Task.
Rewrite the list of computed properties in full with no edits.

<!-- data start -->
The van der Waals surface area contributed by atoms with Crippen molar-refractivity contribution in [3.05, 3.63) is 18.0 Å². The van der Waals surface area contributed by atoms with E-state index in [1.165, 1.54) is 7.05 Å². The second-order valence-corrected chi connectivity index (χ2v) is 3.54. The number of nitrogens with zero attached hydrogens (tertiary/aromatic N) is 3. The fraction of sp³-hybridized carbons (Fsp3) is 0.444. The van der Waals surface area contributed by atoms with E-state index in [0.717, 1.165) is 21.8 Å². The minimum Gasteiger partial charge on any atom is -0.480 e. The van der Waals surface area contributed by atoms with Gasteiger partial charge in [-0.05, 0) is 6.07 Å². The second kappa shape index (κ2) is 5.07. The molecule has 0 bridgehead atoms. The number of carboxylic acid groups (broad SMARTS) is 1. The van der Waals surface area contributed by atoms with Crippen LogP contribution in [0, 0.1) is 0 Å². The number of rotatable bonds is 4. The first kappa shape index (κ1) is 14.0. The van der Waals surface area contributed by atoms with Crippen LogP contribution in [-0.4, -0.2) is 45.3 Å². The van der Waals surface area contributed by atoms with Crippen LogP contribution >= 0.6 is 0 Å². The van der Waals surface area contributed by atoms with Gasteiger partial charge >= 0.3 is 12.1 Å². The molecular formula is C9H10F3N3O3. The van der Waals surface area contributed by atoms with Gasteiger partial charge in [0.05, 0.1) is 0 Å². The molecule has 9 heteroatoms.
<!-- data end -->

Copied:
The van der Waals surface area contributed by atoms with Crippen molar-refractivity contribution in [3.05, 3.63) is 18.0 Å². The van der Waals surface area contributed by atoms with E-state index in [1.165, 1.54) is 7.05 Å². The second-order valence-corrected chi connectivity index (χ2v) is 3.54. The number of nitrogens with zero attached hydrogens (tertiary/aromatic N) is 3. The fraction of sp³-hybridized carbons (Fsp3) is 0.444. The van der Waals surface area contributed by atoms with E-state index in [0.717, 1.165) is 21.8 Å². The minimum Gasteiger partial charge on any atom is -0.480 e. The van der Waals surface area contributed by atoms with Gasteiger partial charge in [-0.05, 0) is 6.07 Å². The second kappa shape index (κ2) is 5.07. The molecule has 0 bridgehead atoms. The number of carboxylic acid groups (broad SMARTS) is 1. The van der Waals surface area contributed by atoms with Crippen LogP contribution in [0, 0.1) is 0 Å². The number of rotatable bonds is 4. The first kappa shape index (κ1) is 14.0. The van der Waals surface area contributed by atoms with Crippen LogP contribution in [-0.4, -0.2) is 45.3 Å². The van der Waals surface area contributed by atoms with Crippen LogP contribution >= 0.6 is 0 Å². The van der Waals surface area contributed by atoms with Gasteiger partial charge >= 0.3 is 12.1 Å². The molecular formula is C9H10F3N3O3. The van der Waals surface area contributed by atoms with Gasteiger partial charge in [0.05, 0.1) is 0 Å². The molecule has 9 heteroatoms.